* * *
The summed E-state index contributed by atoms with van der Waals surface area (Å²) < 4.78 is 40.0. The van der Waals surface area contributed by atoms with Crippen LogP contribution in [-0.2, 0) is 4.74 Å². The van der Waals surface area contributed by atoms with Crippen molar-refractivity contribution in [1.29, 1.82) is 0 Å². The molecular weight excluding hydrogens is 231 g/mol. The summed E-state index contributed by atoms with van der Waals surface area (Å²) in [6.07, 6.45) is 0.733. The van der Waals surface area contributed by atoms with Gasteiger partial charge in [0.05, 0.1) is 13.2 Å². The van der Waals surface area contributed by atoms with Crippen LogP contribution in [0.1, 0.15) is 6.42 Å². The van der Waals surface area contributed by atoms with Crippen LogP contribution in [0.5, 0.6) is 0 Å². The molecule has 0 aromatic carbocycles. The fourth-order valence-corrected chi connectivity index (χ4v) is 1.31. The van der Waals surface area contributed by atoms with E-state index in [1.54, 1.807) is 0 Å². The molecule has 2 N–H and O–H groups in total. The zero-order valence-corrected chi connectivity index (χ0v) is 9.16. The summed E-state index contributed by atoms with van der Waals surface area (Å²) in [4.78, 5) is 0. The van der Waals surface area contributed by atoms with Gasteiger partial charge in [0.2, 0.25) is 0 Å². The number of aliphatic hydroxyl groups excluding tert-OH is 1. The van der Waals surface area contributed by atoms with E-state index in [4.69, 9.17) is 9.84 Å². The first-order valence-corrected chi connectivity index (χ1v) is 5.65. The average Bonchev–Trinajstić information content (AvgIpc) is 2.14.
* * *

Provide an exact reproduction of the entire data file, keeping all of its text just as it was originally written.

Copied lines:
The summed E-state index contributed by atoms with van der Waals surface area (Å²) < 4.78 is 40.0. The van der Waals surface area contributed by atoms with Crippen LogP contribution in [-0.2, 0) is 4.74 Å². The van der Waals surface area contributed by atoms with Crippen molar-refractivity contribution in [1.29, 1.82) is 0 Å². The molecular weight excluding hydrogens is 231 g/mol. The summed E-state index contributed by atoms with van der Waals surface area (Å²) in [6.07, 6.45) is 0.733. The van der Waals surface area contributed by atoms with Gasteiger partial charge in [0.05, 0.1) is 13.2 Å². The van der Waals surface area contributed by atoms with Crippen LogP contribution in [0.1, 0.15) is 6.42 Å². The van der Waals surface area contributed by atoms with Crippen LogP contribution in [0.5, 0.6) is 0 Å². The molecule has 0 aromatic carbocycles. The fourth-order valence-corrected chi connectivity index (χ4v) is 1.31. The van der Waals surface area contributed by atoms with E-state index in [1.54, 1.807) is 0 Å². The molecule has 2 N–H and O–H groups in total. The zero-order valence-corrected chi connectivity index (χ0v) is 9.16. The summed E-state index contributed by atoms with van der Waals surface area (Å²) in [4.78, 5) is 0. The van der Waals surface area contributed by atoms with Gasteiger partial charge in [0.2, 0.25) is 0 Å². The number of aliphatic hydroxyl groups excluding tert-OH is 1. The van der Waals surface area contributed by atoms with E-state index in [4.69, 9.17) is 9.84 Å². The first-order valence-corrected chi connectivity index (χ1v) is 5.65. The average Bonchev–Trinajstić information content (AvgIpc) is 2.14.